The Melbourne sky was red with the flares of Federation Square, a heaving party of thousands in the dead of night on a Thursday that exploded in euphoria with the swing of Mathew Leckie’s left boot. In Sydney’s CBD, patrons in a handful of packed pubs spilled out on to George Street as the forward raced off in celebration and then “got slapped in the head about 100 times” by teammates.
For Australia, that goal is immediate sporting folklore. It is the goal that sank Denmark. It is the one that captured those three precious points, the one to seal back-to-back World Cup wins for the first time in the nation’s history, and the one to confirm a place in the round of 16 not achieved in 16 years.
At full-time the Socceroos bench emptied on to the pitch, drowning out the Danish despair around them, leaping into wild hugs and burying the head coach, Graham Arnold, so far inside the clutch of bodies that Kasper Hjulmand could not immediately locate his counterpart to congratulate him. The winger Martin Boyle, kept in camp despite being ruled out with an anterior cruciate ligament tear, waved his crutches like a maniac.
“Everyone was buzzing, screaming a lot of nonsense,” Leckie said. “So much emotion. But we want to dream big, and when we came to this tournament we always said we want to get out of the group. The first thing Arnie said was: ‘Let’s go one more.’”
Men at Work’s Down Under, and Waltzing Matilda, rang out through Doha. “Give us a public holiday,” read one of the banners in the crowd at Al Janoub Stadium, where thousands of diehards had made what had seemed, before the tournament, a thankless pilgrimage to Qatar to watch an unheralded team do unheralded things.
Australia, ranked 38 by Fifa, had barely squeaked into the draw, qualifying second-last of the 32 teams via a penalty shootout in a playoff against Peru. Some three months before, Arnold had been publicly pilloried and almost sacked. Next to nobody in their own country gave them a chance. Not many back home knew any of their names.
The Socceroos have long languished in the shadow of the 2006 “golden generation”, the class of Mark Viduka and Harry Kewell, Tim Cahill and Mark Schwarzer. They were the last team to make the knockout stages of a World Cup, when Arnold was assistant to Guus Hiddink.
The holy grail has since eluded the country. It is a modest objective by international standards. It had certainly been for the 10th-ranked Denmark. But football sits on the fifth rung of popularity in Australia’s sporting landscape. Its grassroots participation does not convert to professionalism, and there is no money to speak of.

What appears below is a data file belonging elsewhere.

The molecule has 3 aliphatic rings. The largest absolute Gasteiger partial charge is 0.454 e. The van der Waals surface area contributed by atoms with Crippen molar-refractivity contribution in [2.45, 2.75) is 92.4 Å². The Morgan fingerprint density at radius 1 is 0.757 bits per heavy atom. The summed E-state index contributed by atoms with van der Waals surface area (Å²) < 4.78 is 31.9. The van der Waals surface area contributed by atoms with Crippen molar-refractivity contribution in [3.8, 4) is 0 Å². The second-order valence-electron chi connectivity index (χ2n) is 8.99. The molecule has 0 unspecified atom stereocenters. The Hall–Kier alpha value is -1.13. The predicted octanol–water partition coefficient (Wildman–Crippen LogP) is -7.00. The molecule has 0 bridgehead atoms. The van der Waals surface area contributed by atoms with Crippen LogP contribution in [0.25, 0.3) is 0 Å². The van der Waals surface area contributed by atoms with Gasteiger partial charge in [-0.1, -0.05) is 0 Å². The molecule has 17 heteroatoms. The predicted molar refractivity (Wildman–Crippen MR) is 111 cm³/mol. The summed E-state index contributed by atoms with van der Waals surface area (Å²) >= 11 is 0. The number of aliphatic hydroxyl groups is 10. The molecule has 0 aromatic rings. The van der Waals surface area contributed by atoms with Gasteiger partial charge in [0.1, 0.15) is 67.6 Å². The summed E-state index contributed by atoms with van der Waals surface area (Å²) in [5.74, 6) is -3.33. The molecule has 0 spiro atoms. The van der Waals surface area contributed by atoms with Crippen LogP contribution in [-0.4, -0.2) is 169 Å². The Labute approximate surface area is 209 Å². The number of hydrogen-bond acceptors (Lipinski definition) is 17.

But this group, half of whom have 10 caps or fewer, have been preaching team unity from the start. They come from heritages including South Sudanese, Bosnian, Croatian, Turkish-Cypriot and South African. The Scottish influence is the strongest. They represent modern Australia in the truest sense, and may yet be the catalyst for a long-awaited overhaul of the country’s stunted development pathways.
“We started this journey four and a half years ago,” said Rene Muelensteen, the assistant coach who met Arnold years before that when the latter spent a week at Manchester United while completing his pro licence.
“A lot of credit to Arnie, when we first got together he said: ‘I want to create the greatest Socceroos team ever.’ That message has been the motivation to carry us through that four and a half years, with all the hindrances that we had [qualifying through Asia]. Never mind the distances we have to travel, and only playing four games in Australia. But it has created enormous strength from within.
“We knew from the word go we were going to do something special. We never got carried away by the 4-1 loss to France. Maybe a lot of people dropped their expectations. We knew there was no expectation from outside except from ourselves. Now these guys are heroes.”
Kewell, who is now in the commentary box, tweeted: “Over the moon! What an achievement.”
Mark Bosnich, one of Arnold’s biggest critics, posted his “massive congratulations”. He tweeted: “Minor miracle being there, proper miracle now. Superb achievement.”
The prime minister, Anthony Albanese, hailed the “magnificent win”. He will be under pressure to announce that public holiday.
“As a young boy you dream big,” Leckie said. “Watching the Socceroos play World Cups could have, in the back of my head, been the reason I wanted to be a footballer. It’s moments like this that build the game and potentially give young kids inspiration to want to do the same.”